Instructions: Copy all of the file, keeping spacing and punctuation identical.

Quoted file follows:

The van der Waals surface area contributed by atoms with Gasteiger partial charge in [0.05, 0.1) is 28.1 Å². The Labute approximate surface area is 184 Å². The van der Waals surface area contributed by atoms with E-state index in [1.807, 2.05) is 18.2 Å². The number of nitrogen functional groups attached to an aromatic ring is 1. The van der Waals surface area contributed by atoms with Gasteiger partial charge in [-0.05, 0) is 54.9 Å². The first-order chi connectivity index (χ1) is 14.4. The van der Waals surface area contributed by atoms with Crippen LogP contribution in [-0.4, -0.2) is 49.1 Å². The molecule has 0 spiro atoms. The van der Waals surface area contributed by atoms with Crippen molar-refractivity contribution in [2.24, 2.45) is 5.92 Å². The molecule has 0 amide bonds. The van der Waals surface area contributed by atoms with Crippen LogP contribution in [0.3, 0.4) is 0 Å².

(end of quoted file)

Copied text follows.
The van der Waals surface area contributed by atoms with Gasteiger partial charge in [0.05, 0.1) is 28.1 Å². The Labute approximate surface area is 184 Å². The van der Waals surface area contributed by atoms with E-state index in [1.807, 2.05) is 18.2 Å². The number of nitrogen functional groups attached to an aromatic ring is 1. The van der Waals surface area contributed by atoms with Gasteiger partial charge in [-0.05, 0) is 54.9 Å². The first-order chi connectivity index (χ1) is 14.4. The van der Waals surface area contributed by atoms with Crippen LogP contribution in [-0.4, -0.2) is 49.1 Å². The molecule has 0 spiro atoms. The van der Waals surface area contributed by atoms with Crippen molar-refractivity contribution in [2.24, 2.45) is 5.92 Å². The molecule has 0 amide bonds. The van der Waals surface area contributed by atoms with Crippen LogP contribution in [0.3, 0.4) is 0 Å².